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Peabody GHG Report 2011

In October 2009, a National Academy of Sciences report stated that the burning of coal to generate electricity in the U.S. causes about $62 billion a year in "hidden costs" for environmental damage, not including the costs for damage associated with GHG emissions. According to the U.S. EPA, monetized costs and benefits of complying with the Clean Air Act and its amendments total over $700 million and $23 trillion, respectively.
In September 2010, Wood Mackenzie stated, “Of the several EPA anticipated and proposed non-carbon regulations, those with the most significant anticipated impact on the coal-fired fleet are: the Clean Air Transport Rule; Mercury Maximum Achievable Control Technology (MACT) standard; Hazardous Air Pollutants (HAP) standards; and a new rule under the Clean Water Act (CWA).” “Compliance with the anticipated EPA rules for further regulating non-carbon emissions would require installing expensive emissions controls on generators not yet retrofitted.” As coal-fired plants lose their competitive advantage to more stringent regulations, many will be forced into the red and early retirement, while others will be encouraged to switch to more emission-efiicient natural gas.
In September 2010, the Wall Street Journal reported, based upon multiple sources including Bernstein Research, that if all coal-fired power plants must install sulfur-dioxide scrubbers to meet EPA emissions standards for mercury and acid gases, energy production by coal—fired plants will decrease by approximately 9.6% by 2015, and this slack in production will probably be buttressed by a migration to natural gas. For instance, in August 2010 the Tennessee Valley Authority announced that it will idle nine coal-fired plants while continuing to expand its natural gas capacity. The U.S. Energy Information Administration reports that, whereas coal accounted for 18% and natural gas accounted for 42% of total new capacity in 2009, it’s predicted that coal will decrease to 10% and natural gas will increase to 82% of total new capacity by 2013.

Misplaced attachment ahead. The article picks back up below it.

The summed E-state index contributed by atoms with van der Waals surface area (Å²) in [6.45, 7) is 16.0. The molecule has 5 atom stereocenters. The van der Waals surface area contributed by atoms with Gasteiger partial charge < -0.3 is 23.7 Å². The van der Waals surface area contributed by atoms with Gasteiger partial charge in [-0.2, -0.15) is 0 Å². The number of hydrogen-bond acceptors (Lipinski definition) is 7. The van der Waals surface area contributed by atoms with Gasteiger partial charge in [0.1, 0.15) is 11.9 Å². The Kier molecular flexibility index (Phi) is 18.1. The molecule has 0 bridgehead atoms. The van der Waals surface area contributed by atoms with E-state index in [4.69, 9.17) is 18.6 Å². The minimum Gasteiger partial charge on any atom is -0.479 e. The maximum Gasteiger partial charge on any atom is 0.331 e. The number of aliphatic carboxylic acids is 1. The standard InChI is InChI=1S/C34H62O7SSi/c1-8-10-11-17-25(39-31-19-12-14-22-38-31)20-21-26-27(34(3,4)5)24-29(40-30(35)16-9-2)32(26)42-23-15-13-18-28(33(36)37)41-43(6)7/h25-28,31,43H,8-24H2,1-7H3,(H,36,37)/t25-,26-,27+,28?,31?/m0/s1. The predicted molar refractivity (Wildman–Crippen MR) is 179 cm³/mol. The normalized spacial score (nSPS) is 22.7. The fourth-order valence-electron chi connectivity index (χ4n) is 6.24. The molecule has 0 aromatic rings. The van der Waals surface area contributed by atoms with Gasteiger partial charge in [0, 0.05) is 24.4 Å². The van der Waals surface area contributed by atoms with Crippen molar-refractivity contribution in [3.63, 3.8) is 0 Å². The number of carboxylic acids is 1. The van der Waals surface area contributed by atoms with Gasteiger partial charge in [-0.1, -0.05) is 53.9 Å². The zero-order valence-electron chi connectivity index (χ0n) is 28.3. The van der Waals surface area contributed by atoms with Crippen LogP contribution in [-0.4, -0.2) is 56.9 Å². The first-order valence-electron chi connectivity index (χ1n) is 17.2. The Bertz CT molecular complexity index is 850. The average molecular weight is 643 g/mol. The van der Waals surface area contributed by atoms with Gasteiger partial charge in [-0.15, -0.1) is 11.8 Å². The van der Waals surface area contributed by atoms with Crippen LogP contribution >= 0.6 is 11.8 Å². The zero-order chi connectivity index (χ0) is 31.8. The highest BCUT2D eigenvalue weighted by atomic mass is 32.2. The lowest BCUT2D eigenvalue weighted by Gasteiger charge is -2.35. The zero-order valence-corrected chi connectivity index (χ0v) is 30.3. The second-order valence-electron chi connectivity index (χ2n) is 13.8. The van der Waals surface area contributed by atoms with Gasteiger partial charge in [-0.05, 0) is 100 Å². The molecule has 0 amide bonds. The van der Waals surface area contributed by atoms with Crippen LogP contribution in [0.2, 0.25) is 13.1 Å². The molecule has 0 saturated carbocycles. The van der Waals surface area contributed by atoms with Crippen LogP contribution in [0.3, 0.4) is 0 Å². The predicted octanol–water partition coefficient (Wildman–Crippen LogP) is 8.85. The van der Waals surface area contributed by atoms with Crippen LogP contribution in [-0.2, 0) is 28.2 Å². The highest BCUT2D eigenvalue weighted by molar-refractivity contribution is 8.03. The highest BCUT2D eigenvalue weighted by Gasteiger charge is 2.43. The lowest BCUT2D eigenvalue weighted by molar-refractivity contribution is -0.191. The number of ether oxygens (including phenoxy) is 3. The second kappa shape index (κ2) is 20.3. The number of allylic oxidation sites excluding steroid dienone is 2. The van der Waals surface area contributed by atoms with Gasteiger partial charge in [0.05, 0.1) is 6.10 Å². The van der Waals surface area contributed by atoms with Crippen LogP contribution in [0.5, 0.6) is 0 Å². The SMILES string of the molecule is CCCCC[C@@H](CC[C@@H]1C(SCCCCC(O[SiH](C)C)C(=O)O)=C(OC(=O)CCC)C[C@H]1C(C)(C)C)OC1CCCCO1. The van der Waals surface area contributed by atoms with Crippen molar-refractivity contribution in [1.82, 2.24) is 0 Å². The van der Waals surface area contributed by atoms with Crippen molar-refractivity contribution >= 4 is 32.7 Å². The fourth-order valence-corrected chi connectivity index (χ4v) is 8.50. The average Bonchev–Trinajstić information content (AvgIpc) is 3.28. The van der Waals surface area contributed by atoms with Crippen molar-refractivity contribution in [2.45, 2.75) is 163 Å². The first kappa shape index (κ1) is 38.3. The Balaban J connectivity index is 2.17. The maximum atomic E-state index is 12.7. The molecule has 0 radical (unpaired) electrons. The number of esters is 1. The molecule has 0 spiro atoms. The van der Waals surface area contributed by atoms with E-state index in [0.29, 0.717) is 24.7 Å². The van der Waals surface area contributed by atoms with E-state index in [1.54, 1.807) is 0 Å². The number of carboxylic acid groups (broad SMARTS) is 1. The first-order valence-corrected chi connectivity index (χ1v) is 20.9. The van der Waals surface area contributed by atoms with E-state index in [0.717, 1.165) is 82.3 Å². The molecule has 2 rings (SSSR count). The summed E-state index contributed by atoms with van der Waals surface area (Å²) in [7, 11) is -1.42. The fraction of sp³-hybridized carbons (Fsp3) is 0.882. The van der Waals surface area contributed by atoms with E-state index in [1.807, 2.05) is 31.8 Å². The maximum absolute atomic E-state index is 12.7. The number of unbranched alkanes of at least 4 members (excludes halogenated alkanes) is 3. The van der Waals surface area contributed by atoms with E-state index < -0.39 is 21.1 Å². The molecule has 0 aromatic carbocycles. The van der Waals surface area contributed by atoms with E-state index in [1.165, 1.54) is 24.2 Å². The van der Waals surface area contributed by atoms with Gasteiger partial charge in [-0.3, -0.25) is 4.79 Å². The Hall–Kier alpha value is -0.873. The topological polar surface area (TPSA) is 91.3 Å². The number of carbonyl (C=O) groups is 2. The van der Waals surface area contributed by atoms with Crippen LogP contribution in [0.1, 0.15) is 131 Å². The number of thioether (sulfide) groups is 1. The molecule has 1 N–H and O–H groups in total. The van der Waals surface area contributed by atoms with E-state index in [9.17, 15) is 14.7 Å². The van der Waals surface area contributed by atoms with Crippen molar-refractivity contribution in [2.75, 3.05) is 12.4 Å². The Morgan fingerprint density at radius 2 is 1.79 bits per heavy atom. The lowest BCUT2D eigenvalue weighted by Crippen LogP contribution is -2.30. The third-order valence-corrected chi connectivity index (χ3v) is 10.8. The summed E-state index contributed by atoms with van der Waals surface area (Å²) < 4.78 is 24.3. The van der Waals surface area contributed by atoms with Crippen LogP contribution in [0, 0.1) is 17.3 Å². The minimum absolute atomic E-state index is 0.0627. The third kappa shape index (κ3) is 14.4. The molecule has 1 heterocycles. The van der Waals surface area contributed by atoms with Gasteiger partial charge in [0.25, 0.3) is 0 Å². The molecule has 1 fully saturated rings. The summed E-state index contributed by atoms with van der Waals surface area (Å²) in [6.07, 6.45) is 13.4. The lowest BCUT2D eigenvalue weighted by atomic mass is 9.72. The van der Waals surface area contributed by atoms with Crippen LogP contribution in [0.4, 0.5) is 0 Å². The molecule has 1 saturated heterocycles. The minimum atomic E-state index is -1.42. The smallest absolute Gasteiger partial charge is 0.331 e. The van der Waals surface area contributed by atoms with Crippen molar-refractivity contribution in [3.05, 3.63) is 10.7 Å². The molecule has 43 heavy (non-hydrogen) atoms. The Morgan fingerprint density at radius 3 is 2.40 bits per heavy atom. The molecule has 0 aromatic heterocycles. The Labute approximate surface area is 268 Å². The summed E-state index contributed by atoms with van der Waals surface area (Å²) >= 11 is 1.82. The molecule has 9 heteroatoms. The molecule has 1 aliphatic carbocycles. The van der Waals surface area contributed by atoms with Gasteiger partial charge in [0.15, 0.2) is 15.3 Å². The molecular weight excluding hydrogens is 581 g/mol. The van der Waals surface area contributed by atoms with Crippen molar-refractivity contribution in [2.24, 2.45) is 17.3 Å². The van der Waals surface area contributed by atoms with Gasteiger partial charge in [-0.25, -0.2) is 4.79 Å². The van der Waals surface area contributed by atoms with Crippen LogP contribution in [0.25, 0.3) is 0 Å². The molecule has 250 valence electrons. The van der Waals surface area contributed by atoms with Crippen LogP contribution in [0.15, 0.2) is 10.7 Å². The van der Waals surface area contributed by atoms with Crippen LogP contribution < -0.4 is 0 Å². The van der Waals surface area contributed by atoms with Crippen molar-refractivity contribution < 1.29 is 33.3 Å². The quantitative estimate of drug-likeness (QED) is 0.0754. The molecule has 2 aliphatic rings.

A comprehensive two-year study released by the MIT Energy Initiative in 2010 (assuming a scenario where the U.S. mandates a reduction in greenhouse gas emissions to 50% of 2005 levels by 2050) predicts that total energy use would decrease, as Well as coal’s share of the generation mix — to be substantially replaced by natural gas. “Because national energy use is substantially reduced, the share represented by gas is projected to rise about 20% of the current national total to around 40% -
RESOLVED: Shareholders request a report (reviewed by a board committee of independent directors) on how the company is responding to increasing regulatory and public pressure to significantly reduce pollution from the company's operations and use of its primary products. This report will omit proprietary information, be prepared at reasonable cost, and be made available to shareholders by September 1, 2011.